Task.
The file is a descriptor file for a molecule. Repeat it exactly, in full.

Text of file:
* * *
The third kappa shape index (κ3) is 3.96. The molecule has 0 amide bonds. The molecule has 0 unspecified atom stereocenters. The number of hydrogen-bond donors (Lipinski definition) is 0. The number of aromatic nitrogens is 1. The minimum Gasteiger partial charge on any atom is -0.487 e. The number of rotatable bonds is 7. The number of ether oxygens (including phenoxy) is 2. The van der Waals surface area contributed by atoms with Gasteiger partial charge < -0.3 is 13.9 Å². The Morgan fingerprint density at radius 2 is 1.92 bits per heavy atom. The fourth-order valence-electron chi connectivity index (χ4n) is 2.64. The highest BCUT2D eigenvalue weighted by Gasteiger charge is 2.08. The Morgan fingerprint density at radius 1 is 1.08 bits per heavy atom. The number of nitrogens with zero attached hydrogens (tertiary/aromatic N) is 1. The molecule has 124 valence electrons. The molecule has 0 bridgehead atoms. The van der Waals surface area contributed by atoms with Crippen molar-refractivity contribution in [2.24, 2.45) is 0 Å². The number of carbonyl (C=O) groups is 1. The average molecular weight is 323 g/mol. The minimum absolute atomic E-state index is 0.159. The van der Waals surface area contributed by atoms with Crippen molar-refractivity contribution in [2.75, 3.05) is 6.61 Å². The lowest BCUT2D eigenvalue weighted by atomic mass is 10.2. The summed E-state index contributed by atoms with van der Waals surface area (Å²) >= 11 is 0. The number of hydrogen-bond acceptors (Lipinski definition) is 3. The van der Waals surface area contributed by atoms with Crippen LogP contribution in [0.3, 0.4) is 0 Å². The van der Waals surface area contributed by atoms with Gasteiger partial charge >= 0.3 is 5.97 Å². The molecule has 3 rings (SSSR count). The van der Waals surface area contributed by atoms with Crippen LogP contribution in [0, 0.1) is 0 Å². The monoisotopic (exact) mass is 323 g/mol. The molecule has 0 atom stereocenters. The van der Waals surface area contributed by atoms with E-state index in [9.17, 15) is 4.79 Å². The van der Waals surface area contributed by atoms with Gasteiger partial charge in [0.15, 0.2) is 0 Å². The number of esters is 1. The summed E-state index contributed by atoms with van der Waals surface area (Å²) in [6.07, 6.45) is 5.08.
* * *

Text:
The third kappa shape index (κ3) is 3.96. The molecule has 0 amide bonds. The molecule has 0 unspecified atom stereocenters. The number of hydrogen-bond donors (Lipinski definition) is 0. The number of aromatic nitrogens is 1. The minimum Gasteiger partial charge on any atom is -0.487 e. The number of rotatable bonds is 7. The number of ether oxygens (including phenoxy) is 2. The van der Waals surface area contributed by atoms with Gasteiger partial charge < -0.3 is 13.9 Å². The Morgan fingerprint density at radius 2 is 1.92 bits per heavy atom. The fourth-order valence-electron chi connectivity index (χ4n) is 2.64. The highest BCUT2D eigenvalue weighted by Gasteiger charge is 2.08. The Morgan fingerprint density at radius 1 is 1.08 bits per heavy atom. The number of nitrogens with zero attached hydrogens (tertiary/aromatic N) is 1. The molecule has 124 valence electrons. The molecule has 0 bridgehead atoms. The van der Waals surface area contributed by atoms with Crippen molar-refractivity contribution in [2.24, 2.45) is 0 Å². The number of carbonyl (C=O) groups is 1. The average molecular weight is 323 g/mol. The minimum absolute atomic E-state index is 0.159. The van der Waals surface area contributed by atoms with Crippen molar-refractivity contribution in [2.75, 3.05) is 6.61 Å². The lowest BCUT2D eigenvalue weighted by atomic mass is 10.2. The summed E-state index contributed by atoms with van der Waals surface area (Å²) >= 11 is 0. The number of hydrogen-bond acceptors (Lipinski definition) is 3. The van der Waals surface area contributed by atoms with Crippen LogP contribution in [0.3, 0.4) is 0 Å². The van der Waals surface area contributed by atoms with Gasteiger partial charge >= 0.3 is 5.97 Å². The molecule has 3 rings (SSSR count). The van der Waals surface area contributed by atoms with Crippen LogP contribution in [0, 0.1) is 0 Å². The monoisotopic (exact) mass is 323 g/mol. The molecule has 0 atom stereocenters. The van der Waals surface area contributed by atoms with E-state index in [9.17, 15) is 4.79 Å². The van der Waals surface area contributed by atoms with Gasteiger partial charge in [0.15, 0.2) is 0 Å². The number of esters is 1. The summed E-state index contributed by atoms with van der Waals surface area (Å²) in [6.07, 6.45) is 5.08.